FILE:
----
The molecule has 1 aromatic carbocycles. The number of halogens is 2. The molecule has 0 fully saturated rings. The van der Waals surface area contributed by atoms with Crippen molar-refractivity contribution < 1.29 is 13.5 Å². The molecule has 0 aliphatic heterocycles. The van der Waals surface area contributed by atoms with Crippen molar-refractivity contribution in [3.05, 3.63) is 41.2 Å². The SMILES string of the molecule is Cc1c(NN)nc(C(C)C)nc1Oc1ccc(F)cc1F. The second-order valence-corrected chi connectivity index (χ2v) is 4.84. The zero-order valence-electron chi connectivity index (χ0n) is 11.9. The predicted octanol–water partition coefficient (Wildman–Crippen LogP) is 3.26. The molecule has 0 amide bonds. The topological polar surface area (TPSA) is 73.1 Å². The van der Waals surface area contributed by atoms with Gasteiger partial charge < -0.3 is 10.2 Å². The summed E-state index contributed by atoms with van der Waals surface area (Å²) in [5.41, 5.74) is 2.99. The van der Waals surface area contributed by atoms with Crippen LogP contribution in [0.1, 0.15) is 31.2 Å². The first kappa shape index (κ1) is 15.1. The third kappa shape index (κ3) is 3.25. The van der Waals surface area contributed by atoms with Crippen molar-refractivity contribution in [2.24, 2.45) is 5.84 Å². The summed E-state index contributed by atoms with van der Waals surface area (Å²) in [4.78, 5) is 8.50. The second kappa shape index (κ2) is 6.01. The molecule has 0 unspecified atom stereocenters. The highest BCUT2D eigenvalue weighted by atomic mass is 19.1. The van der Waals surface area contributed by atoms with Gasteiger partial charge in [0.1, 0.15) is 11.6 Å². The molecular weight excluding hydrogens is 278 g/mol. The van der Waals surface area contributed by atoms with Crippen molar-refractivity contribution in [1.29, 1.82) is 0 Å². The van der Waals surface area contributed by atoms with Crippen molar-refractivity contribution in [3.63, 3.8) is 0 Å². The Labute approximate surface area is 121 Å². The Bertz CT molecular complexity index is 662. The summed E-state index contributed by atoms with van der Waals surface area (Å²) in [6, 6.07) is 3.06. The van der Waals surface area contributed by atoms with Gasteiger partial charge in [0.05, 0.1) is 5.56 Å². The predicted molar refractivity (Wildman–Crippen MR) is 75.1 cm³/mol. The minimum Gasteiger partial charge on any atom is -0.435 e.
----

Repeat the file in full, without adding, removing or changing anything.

The molecule has 1 aromatic carbocycles. The number of halogens is 2. The molecule has 0 fully saturated rings. The van der Waals surface area contributed by atoms with Crippen molar-refractivity contribution < 1.29 is 13.5 Å². The molecule has 0 aliphatic heterocycles. The van der Waals surface area contributed by atoms with Crippen molar-refractivity contribution in [3.05, 3.63) is 41.2 Å². The SMILES string of the molecule is Cc1c(NN)nc(C(C)C)nc1Oc1ccc(F)cc1F. The second-order valence-corrected chi connectivity index (χ2v) is 4.84. The zero-order valence-electron chi connectivity index (χ0n) is 11.9. The predicted octanol–water partition coefficient (Wildman–Crippen LogP) is 3.26. The molecule has 0 amide bonds. The topological polar surface area (TPSA) is 73.1 Å². The van der Waals surface area contributed by atoms with Gasteiger partial charge < -0.3 is 10.2 Å². The summed E-state index contributed by atoms with van der Waals surface area (Å²) in [5.41, 5.74) is 2.99. The van der Waals surface area contributed by atoms with Crippen LogP contribution in [0.1, 0.15) is 31.2 Å². The first kappa shape index (κ1) is 15.1. The third kappa shape index (κ3) is 3.25. The van der Waals surface area contributed by atoms with Crippen molar-refractivity contribution in [2.24, 2.45) is 5.84 Å². The summed E-state index contributed by atoms with van der Waals surface area (Å²) in [4.78, 5) is 8.50. The second kappa shape index (κ2) is 6.01. The molecule has 0 unspecified atom stereocenters. The highest BCUT2D eigenvalue weighted by atomic mass is 19.1. The van der Waals surface area contributed by atoms with Gasteiger partial charge in [0.1, 0.15) is 11.6 Å². The molecular weight excluding hydrogens is 278 g/mol. The van der Waals surface area contributed by atoms with Crippen molar-refractivity contribution in [1.29, 1.82) is 0 Å². The van der Waals surface area contributed by atoms with Crippen molar-refractivity contribution in [3.63, 3.8) is 0 Å². The Labute approximate surface area is 121 Å². The Bertz CT molecular complexity index is 662. The summed E-state index contributed by atoms with van der Waals surface area (Å²) in [6, 6.07) is 3.06. The van der Waals surface area contributed by atoms with Gasteiger partial charge in [0.05, 0.1) is 5.56 Å². The predicted molar refractivity (Wildman–Crippen MR) is 75.1 cm³/mol. The minimum Gasteiger partial charge on any atom is -0.435 e.